A purchaser of land in WA injuriously affected by a planning scheme reservation can't apply for compensation if the reservation existed before they bought the land.

In a recent decision, the High Court has settled a controversy that it generated 14 years ago through the split judgments in the Temwood case.

The High Court upheld the Western Australian Planning Commission's appeal that injurious affection compensation for a planning scheme reservation is not available to subsequent purchasers.

Under the Planning and Development Act 2005 (WA), any person whose land is injuriously affected by the making or amendment of a planning scheme is entitled to obtain compensation from the responsible authority. No compensation is payable until:

  • the land is first sold following the date of reservation; or
  • a development application for that land is refused or granted subject to unacceptable conditions.

Compensation is payable only once.

The Planning Act refers separately to compensation being received by the person who was the owner of the land at the date of reservation, and the owner of the land when a development application is made.

In Western Australian Planning Commission v Southregal Pty Ltd [2017] HCA 7, the High Court considered whether the owner at the date of the development application could be a subsequent purchaser. By a 4:1 majority, the High Court found that once land is sold following its reservation, only the original owner could claim compensation.

Why the High Court agreed with the Planning Commission

The respondents contended that (as compensation had not been paid to the original owners) compensation was payable to them as the land owners impacted by development applications being refused.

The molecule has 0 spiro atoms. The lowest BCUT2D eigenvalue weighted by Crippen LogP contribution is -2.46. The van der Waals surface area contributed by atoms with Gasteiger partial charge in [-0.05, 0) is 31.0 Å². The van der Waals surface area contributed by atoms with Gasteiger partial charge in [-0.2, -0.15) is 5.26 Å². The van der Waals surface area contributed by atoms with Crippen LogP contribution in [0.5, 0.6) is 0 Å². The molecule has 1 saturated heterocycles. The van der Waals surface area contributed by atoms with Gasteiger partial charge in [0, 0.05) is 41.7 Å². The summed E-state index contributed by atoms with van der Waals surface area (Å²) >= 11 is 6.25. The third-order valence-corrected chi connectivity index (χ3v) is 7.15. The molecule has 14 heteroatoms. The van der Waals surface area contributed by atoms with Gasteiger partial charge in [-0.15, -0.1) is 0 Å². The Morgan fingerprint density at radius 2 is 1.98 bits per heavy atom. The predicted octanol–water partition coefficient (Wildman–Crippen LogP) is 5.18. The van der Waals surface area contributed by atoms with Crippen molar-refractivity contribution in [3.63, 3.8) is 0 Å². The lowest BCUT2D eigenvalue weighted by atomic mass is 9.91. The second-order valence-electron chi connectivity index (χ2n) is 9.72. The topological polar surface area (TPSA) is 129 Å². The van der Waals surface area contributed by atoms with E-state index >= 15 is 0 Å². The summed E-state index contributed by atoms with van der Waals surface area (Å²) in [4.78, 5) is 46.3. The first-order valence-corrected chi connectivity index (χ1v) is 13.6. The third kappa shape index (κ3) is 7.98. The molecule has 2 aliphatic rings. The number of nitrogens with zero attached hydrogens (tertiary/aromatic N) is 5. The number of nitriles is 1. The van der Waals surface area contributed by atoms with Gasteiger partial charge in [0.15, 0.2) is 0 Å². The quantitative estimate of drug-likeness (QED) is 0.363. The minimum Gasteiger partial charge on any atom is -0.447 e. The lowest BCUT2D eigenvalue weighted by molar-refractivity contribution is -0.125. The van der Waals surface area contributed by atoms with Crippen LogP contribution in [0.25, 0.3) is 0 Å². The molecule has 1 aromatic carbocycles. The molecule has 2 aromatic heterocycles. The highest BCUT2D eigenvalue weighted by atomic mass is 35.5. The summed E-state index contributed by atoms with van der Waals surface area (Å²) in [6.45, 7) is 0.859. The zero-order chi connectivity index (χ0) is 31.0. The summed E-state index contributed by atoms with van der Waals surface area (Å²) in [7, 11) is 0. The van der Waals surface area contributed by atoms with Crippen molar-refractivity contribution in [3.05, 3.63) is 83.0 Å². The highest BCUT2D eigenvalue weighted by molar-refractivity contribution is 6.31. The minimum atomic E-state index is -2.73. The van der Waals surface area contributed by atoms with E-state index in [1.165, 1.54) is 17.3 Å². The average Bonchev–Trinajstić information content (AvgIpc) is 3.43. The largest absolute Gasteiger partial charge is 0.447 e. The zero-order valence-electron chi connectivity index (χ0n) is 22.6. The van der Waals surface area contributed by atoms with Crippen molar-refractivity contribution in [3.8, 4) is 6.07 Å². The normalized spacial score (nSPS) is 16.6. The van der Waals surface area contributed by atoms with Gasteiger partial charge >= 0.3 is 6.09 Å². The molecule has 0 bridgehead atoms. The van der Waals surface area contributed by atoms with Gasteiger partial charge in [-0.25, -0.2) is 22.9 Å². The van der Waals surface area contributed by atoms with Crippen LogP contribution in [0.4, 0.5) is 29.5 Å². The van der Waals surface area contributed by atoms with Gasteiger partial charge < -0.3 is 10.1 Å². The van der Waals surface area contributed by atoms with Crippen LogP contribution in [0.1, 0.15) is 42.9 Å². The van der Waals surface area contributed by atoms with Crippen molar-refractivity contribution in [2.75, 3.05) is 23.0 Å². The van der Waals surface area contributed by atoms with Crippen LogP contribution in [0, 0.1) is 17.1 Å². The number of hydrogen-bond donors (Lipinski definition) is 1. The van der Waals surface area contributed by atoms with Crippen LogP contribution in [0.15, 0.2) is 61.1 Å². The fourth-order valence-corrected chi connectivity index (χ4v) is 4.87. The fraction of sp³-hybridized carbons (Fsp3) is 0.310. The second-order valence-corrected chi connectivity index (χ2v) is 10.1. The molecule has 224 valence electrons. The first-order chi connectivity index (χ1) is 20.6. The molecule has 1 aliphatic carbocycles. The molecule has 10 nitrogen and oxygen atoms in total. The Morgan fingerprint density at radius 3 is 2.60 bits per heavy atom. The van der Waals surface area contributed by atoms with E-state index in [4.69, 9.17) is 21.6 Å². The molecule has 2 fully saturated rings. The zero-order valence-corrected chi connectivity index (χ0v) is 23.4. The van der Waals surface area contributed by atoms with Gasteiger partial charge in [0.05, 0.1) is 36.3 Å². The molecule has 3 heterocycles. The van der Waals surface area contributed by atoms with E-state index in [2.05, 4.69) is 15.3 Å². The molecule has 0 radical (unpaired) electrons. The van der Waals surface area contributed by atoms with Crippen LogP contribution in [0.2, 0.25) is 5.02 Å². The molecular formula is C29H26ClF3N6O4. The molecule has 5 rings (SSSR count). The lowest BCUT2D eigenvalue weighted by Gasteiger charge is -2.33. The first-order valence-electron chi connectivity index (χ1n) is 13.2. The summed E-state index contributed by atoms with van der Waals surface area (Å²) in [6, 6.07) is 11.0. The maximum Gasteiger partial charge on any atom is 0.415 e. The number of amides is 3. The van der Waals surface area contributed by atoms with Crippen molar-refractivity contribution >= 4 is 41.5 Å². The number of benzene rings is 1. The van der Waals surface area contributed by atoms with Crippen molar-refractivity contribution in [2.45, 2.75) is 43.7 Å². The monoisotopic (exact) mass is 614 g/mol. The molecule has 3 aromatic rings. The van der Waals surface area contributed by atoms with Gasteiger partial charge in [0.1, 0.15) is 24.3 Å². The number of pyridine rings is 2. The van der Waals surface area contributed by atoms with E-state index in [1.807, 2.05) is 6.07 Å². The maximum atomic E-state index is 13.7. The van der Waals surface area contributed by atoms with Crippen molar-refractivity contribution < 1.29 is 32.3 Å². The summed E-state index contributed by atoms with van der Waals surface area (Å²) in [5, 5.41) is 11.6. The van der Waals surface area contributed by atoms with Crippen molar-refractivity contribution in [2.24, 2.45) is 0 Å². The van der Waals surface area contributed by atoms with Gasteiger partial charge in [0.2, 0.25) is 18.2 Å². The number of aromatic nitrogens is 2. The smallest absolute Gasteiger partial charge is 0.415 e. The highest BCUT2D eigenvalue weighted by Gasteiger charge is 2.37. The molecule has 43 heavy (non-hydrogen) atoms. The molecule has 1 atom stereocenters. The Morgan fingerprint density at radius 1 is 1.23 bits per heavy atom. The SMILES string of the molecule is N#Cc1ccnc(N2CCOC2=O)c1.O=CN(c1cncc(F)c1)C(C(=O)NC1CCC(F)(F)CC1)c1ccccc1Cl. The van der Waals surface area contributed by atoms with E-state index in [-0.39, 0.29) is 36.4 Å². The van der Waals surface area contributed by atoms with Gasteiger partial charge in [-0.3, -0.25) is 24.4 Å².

The majority, in agreeing with the Planning Commission, said:

  • A subsequent purchaser does not fall within the description of a person whose land is affected "by the making" of a planning scheme.
  • Purchasers are aware of the scheme provisions at the time of purchase and are therefore not at the same disadvantage as the original owner.
  • Compensation for the value reducing effect of the reservation would have been available to the previous owner at the point of sale.

Factoring injurious affection compensation into your future developments

As the law currently stands in Western Australia, prospective purchasers of land in Western Australia will not be entitled to compensation for any land they acquire that has been reserved for a public purpose. Being alert to this and reflecting any reduced development potential into the purchase price is critical.

The potential for legislative change remains, although it's unlikely given that the High Court has resolved the controversy in the State's favour, and (as the High Court noted) the controversy could have been, but was not previously been clarified by the WA Parliament.

It's still unclear, however, if compensation can be claimed, in respect of a development application, by a subsequent owner who obtained title through inheritance.